Attenuation of link to commerce/substantiality of relation w/o deference to congress. o Still in existence: (1) channels of interstate commerce (highways, Heart of Atlanta, Champion), (2) instrumentalities (e.g. vehicles, things in IC like goods) of interstate commerce, and (3) activities that substantially affect commerce o But see Gonzales (2005): marijuana may still be regulated because it is part of an interstate market. o See Comstock for prong (4)?
o Bigger concern for things normally left to the statesNFIB v. Sebelius (ACA Case, 2012): no majority, but not constitutional under commerce clause o Roberts: inactivity vs. activity o Scalia +: unconstitutional per Morrison

Necessary and ProperMcCulloch v. Maryland (1819): Necessary means facilitative or useful in achieving an enumerated power (does not need to be absolutely necessary)Comstock (2010): Need links in the chain; post-release prison detention center OK because it's connected to prisons which are needed to enforce laws made in pursuance of enumerated powers. Necessary and proper doesn't stand aloneKebodeaux (2013): Necessary and proper is not its own source of power, must be attached to an enumerated power, allows long chain.

Tenth AmendmentNational League of Cities: States may use 10th amendment to set lower minimum wages than federal government. OverruledGarcia (1985): Overruled National League of Cities and strips 10th amendment of its powerPrintz (1997): Lone exception: federal government may not commandeer state workers to do work that federal law enforcement should be doing.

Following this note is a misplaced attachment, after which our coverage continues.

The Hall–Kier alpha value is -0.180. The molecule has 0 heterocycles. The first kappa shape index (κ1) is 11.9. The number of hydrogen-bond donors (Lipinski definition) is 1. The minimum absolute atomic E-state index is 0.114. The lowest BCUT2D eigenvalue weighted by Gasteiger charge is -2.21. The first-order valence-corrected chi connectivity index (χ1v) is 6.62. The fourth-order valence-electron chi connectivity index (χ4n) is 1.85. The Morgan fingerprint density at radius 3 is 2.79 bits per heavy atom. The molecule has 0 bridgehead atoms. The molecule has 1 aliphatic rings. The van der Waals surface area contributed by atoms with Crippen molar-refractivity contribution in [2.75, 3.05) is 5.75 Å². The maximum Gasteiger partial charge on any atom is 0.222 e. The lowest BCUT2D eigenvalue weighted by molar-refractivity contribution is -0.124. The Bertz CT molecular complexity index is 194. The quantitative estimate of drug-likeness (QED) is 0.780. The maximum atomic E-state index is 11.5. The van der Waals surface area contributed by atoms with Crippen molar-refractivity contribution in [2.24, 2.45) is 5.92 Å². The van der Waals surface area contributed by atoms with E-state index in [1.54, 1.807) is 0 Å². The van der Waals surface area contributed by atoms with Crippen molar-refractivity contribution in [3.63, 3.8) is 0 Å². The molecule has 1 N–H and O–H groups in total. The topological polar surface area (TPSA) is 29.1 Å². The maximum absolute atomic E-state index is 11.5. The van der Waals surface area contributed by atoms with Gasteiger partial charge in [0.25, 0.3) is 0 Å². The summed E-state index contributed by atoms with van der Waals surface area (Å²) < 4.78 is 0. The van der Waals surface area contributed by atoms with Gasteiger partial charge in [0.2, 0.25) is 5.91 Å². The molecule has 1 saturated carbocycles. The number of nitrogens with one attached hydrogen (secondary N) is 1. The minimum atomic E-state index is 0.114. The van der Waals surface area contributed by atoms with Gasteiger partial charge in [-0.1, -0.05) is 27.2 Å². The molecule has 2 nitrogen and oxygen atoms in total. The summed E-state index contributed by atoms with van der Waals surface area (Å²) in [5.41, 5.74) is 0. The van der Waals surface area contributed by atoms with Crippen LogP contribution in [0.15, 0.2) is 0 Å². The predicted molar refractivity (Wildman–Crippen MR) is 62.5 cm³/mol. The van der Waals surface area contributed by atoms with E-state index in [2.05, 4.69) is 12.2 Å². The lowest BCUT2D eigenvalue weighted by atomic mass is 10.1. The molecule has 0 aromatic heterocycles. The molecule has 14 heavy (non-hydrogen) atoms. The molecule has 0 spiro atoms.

Dormant Commerce Clause

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Preemption: Look for it first o Explicit Preemption: congress says states can't act o Implicit Preemption: conflicts with existing law o Occupation of the Field: so much federal regulation that it's apparent that Congress intended to keep the states out o Note: state subsidies, spending, are different. But taxing is notExplicit Protectionism and Discrimination: Always Unconstitutional o Bacchus Imports v. Dias: Hawaii can't tax other wine to favor its own wine o Baldwin v. JAF Seelig: Safety reasons are not enough to save protectionist regulations on fungible goods (prices for milk to oust out of staters) o Dean Milk v. Madison: Cannot draw geographic lines (even if they aren't state lines) to restrict sales of fungible goods o No need for explicit distinctionExplicit Discrimination and Implicit Protectionism: Presumption against state o Philadelphia v. New Jersey: Health and safety not enough to save law that forces private actors to explicitly discriminate by state. Must use other means to get to health concerns?

But: State-owned dumps can favor state customers (see spending powers) (see also state universities)

Facially Non-Discriminatory but Protectionist Motive: Presumption against state o Hunt v. Washington Apple: State safety standards cannot be made as such that they protect against out of state fungible goods. (in state apple inspection marks required, out of state sellers didn't have but normally had USDA)?

See Wallace v. Jaffrey for motives

Facially Non-Discriminatory, Not Protectionist, Discriminatory Impact: Balancing Test (still with burden on state) o Pike v. Bruce Church: Balance the local benefit against the broader burden on interstate commerce; unclear on where the presumption is